Eliot Cole writes for Bleeding Cool
This is a comic book that I want to high five. Dredd-referencing, humour-mongering, pencil-sharing, colour changing, meta-textual, brilliance.
Wildly quotable beginnings aside, this is absolutely fantastic, and this review will be a little spoilerific.
Our Dredd analogue here is Boss Cage, but it seems by their first panel that there’s more of a mob-style territorial set up to this wild future. However, they’ve either encapsulated ‘Hell Tech” or this is a future ruled by the various demons of hell, perhaps.
Vogurnus Koth has kept his new style and relevance and now that I think about it I can see that being very screen friendly. But, when you follow that thinking through, it actually makes for a better comic book character. Sure, a mute ‘monster’ is more of a challenge, but does that always equal accessibility? No, I’m not sure that it does. Horror has always been as much of a genre as super heroes now are, and Man-Thing is obviously very much of that world. Opening up an intelligence and (such a) vocabulary really means that, even on a base level, more readers will hopefully connect. Where-as reading above that level there will be appreciation of the skill going in to developing a character like this anew. Although I could be seeing things that aren’t there.
Frank Martin Jr.’s adaptive colouring ties together (I’m assuming) Kev Walker’s Thunderbolts and Declan Shalvey’s Dark Avengers, and it does it rather well indeed. He drops in to a slightly darker <sic>, less flatly filled palette for Skaar’s lot. This works better with the slightly less detailed, yet still beautiful, pencils that Shalvey produces. I feel like the slight change really does actually assist the story telling, and the only thing I wonder is if I’m again seeing things! Please do check out story pages fourteen and fifteen, and hopefully you’ll see what I’m saying. I can’t really see a difference in separate issue previews online, but I’m convinced it’s there. Obviously Mr. Walker kills it in every issue of Thunderbolts he delivers.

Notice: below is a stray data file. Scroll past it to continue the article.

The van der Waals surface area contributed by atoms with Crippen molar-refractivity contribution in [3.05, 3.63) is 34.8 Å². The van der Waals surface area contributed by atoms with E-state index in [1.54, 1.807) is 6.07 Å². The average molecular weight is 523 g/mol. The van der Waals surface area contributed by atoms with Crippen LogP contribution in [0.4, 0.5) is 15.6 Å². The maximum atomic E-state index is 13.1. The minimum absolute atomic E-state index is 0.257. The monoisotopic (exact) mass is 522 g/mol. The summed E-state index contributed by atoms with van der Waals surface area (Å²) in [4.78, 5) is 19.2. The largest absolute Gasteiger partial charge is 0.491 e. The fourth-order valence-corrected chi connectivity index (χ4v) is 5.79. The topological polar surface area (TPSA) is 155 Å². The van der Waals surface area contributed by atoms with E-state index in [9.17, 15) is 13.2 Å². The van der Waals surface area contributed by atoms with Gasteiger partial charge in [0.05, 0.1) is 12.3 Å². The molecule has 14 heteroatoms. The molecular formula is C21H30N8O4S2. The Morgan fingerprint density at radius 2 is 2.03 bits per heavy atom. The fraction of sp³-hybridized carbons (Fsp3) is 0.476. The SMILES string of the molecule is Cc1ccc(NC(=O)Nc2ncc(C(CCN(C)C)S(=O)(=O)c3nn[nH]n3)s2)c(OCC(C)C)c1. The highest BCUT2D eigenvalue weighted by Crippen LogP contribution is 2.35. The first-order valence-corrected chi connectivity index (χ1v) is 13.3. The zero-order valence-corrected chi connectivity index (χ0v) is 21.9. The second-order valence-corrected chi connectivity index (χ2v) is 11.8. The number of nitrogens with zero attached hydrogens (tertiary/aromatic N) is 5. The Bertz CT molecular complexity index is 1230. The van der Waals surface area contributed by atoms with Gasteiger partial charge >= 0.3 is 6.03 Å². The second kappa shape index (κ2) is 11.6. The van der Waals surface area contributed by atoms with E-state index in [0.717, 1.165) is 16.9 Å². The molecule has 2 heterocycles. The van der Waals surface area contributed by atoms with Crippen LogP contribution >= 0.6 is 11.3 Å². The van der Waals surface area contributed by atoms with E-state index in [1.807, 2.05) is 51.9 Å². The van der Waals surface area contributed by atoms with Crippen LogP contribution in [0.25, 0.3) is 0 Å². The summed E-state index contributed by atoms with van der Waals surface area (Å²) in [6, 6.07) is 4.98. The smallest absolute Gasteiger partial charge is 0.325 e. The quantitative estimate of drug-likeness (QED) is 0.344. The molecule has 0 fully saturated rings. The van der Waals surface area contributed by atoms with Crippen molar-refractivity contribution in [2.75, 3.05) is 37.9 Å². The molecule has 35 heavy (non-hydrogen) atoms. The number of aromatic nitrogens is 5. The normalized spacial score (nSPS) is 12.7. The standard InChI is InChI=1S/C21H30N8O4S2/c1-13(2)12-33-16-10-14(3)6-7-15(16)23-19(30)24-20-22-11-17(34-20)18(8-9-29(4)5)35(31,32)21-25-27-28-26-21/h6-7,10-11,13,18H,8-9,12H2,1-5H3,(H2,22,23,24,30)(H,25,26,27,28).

Despite my possible delusions, this issue manages to be as funny as fuck. Within a few pages there are at least five wonderful lines, including a quite brilliantly obvious meta-joke that deserves some ‘best line’ award come the end of the year.
Add to this a Cage-Dredd that mashes so much together that it’s unbelievable how they might fit all of it in. Stark, Blaze, Castle, Parker … and of course, Dredd. It works, too, with everything being relevant in it’s own place. This is kind of thanks to the amount of story and information that Parker can tell and infer via the art team (or their prerogatives) to the readers. You come away with so much comic with any Jeff Parker book, which is a lovely feeling perhaps only matched by Hickman’s Fantastic Four/FF comics in Marvel’s $2.99 bracket. Though I think that Keith Giffen’s pre-nu52 Doom Patrol really pushed the same buttons, although that was a more verbose read.
On the subject of Mr. Parker; I also see very strong composition skills. His slow collision of two storylines shows great movement, which I can’t tell how much was editorial edict (to bring in the “Dark Avengers” and retitle the book) and what was creative decision as a part of the process. That I really can’t see the stitching is a great job, and we’re now looking at two sides of one coin, rather than different currencies. The hard work on both story (and time!) lines gives the creative team the option to stay flipping between the groups like this or focus an issue wherever they feel, even for a whole issue.
So; the funny, the clever and the fabulous complementary art bring this functional issue in to a pretty great issue as a very strong four out of five. It’s a *very* consistent Marvel title, and if you’re not buying it I can see these epoch-spanning stories making a great two or three collections in TPB or HC. Great stuff.
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